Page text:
Brooklyn Boro

Mayor enlists Brooklyn Public Library to help with 2020 Census count

August 5, 2019 Paula Katinas
For Brooklyn libraries, the 2020 executive budget calls for $105.9 million, down from the $106.4 million proposed in the Fiscal 2019 Adopted Budget. Eagle file photo
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Your local Brooklyn Public Library branch will be playing a pivotal role in the 2020 Census.

Mayor Bill de Blasio announced on Aug. 1 that NYC Census 2020, the city’s census outreach campaign, is pumping $1.4 million into a partnership between the city and its three library systems — the Brooklyn Public Library, the New York Public Library and the Queens Public Library — to ensure that all New Yorkers are counted.

The federal government conducts a census once every 10 years to count the number of people in the U.S. The 2020 Census will determine where the federal government allocates more than $650 billion in funding across the country. In addition, the number of seats each state has in the House of Representatives is determined by the Census.

“Hundreds of billion dollars and fair political representation are at stake in the upcoming 2020 Census,” said Borough President Eric Adams, who launched his own effort, #MakeBrooklynCount, last year.

News for those who live, work and play in Brooklyn and beyond

Brooklyn is considered the hardest to count of all 62 counties in New York State, according to Adams.

City libraries will be assisting New Yorkers in filling out the census form, which will be available online for the first time in 2020. Libraries will also help get the word out about the census to immigrant communities and host informational sessions about the survey’s importance, officials said.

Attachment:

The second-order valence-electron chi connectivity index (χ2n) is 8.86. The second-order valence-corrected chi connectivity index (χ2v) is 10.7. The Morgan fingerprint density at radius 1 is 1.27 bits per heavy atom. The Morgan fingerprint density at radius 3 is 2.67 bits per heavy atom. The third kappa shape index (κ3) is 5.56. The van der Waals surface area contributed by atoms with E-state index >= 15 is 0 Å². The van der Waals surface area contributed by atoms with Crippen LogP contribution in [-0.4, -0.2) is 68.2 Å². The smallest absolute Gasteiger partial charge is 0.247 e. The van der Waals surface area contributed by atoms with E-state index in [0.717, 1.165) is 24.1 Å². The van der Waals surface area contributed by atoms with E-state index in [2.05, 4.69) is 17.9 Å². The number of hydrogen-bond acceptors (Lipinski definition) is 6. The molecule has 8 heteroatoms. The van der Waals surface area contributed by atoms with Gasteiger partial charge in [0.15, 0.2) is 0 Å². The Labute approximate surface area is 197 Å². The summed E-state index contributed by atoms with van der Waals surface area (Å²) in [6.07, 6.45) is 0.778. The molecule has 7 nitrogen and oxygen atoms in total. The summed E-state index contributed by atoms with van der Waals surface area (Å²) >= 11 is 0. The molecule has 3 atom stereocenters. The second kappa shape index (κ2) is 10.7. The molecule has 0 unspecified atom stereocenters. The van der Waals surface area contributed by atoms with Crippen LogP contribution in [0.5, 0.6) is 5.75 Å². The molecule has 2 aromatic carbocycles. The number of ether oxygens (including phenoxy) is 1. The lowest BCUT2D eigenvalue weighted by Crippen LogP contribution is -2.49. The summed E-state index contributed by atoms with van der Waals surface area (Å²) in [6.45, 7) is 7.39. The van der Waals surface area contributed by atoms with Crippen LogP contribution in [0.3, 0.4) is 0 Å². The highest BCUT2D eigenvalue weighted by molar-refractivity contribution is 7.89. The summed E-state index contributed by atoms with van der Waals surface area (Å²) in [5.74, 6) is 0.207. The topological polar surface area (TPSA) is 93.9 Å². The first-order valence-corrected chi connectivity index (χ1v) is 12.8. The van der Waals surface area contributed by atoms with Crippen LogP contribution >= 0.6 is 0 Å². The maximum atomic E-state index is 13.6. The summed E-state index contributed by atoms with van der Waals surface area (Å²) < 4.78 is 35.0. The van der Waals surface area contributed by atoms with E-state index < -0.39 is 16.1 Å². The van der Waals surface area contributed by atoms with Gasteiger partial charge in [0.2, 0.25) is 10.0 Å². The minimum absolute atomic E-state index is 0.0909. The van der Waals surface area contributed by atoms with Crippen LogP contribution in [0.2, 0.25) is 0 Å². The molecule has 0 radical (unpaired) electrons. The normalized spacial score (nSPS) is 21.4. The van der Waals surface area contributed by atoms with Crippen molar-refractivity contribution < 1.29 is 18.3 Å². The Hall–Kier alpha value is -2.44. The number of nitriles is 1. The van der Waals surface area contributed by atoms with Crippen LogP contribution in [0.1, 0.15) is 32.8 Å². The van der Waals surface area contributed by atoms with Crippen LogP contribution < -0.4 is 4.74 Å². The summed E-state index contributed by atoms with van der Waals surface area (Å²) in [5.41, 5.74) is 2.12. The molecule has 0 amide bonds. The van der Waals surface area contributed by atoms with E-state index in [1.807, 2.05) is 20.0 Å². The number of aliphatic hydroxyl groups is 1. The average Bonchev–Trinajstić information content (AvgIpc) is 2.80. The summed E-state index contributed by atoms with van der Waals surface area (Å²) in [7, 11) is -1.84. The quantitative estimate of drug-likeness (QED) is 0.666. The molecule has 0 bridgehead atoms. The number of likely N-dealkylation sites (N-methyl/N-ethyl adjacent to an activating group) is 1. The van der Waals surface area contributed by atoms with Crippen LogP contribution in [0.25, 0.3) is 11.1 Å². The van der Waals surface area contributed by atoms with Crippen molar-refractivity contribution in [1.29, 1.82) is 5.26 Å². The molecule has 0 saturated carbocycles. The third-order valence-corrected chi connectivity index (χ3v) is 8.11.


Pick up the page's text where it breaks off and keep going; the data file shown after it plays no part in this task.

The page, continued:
“Our partnership with the public library system will help all New Yorkers stand up and be counted,” de Blasio said in a statement.

Linda Johnson, president and CEO of the Brooklyn Public Library, said the BPL is on board.

“As one of the most trusted and democratic institutions in the borough, Brooklyn Public Library is where every individual can be counted and the information they submit will be confidential and secure,” she said.

The city enlisted the library systems for a reason, according to NYC Census 2020 Director Julie Menin. “Our job is to get every New Yorker counted in next year’s census, and we’ll only be able to do our job by partnering with the libraries, which serve as among the most trusted voices in communities across the city,” she said.

The latest effort is part of the city’s overall $40 million investment in census outreach, which is also slated to include a community-based grants program, a field operation and multilingual media and marketing efforts.

Wayne Ho, president and CEO of the Chinese-American Planning Council, said he hopes the city-library partnership will lead to traditionally undercounted communities being counted.

“CPC applauds the inclusion of census support for libraries across New York City and celebrates the enhanced services provided in historically undercounted communities. Asian-American and Pacific Islander New Yorkers continue to grow in numbers and should be accurately counted in the 2020 Census,” said Ho, whose organization has an office in Sunset Park.

In communities like Bensonhurst, there is growing concern that large numbers of residents won’t be counted in the census. More than half the population of Community Board 11, which includes Bensonhurst and Bath Beach, is foreign-born.

CB11 District Manager Marnee Elias-Pavia told board members at a meeting in June that it’s important a concerted effort be made to convince residents to participate in the census. “Let’s start speaking about it,” she told the board.

Member Ligia Guallpa, who is also the executive director of the Worker’s Justice Project, a nonprofit organization that assists immigrants, said that while she is applauds the census partnership between the city and the libraries, she is eager to see the city expand its outreach to include grassroots organizations.

“The mayor should be engaging the faith community, community organizations and schools. We should make sure we are all on the same page,” she said. “There is fear within the immigrant community around interacting with government agencies. That’s why we have to talk to them about what the census is about.”

Residents who deal with religious institutions or community-based organizations have come to trust those institutions, Guallpa said. It makes sense to employ them in the census effort because they could be successful in convincing residents to participate, she said.

But with the survey coming in 2020, time is running out to mount an outreach effort, Guallpa said. “There is a sense of urgency,” she said. “I still think it’s do-able, but we have to get started.”

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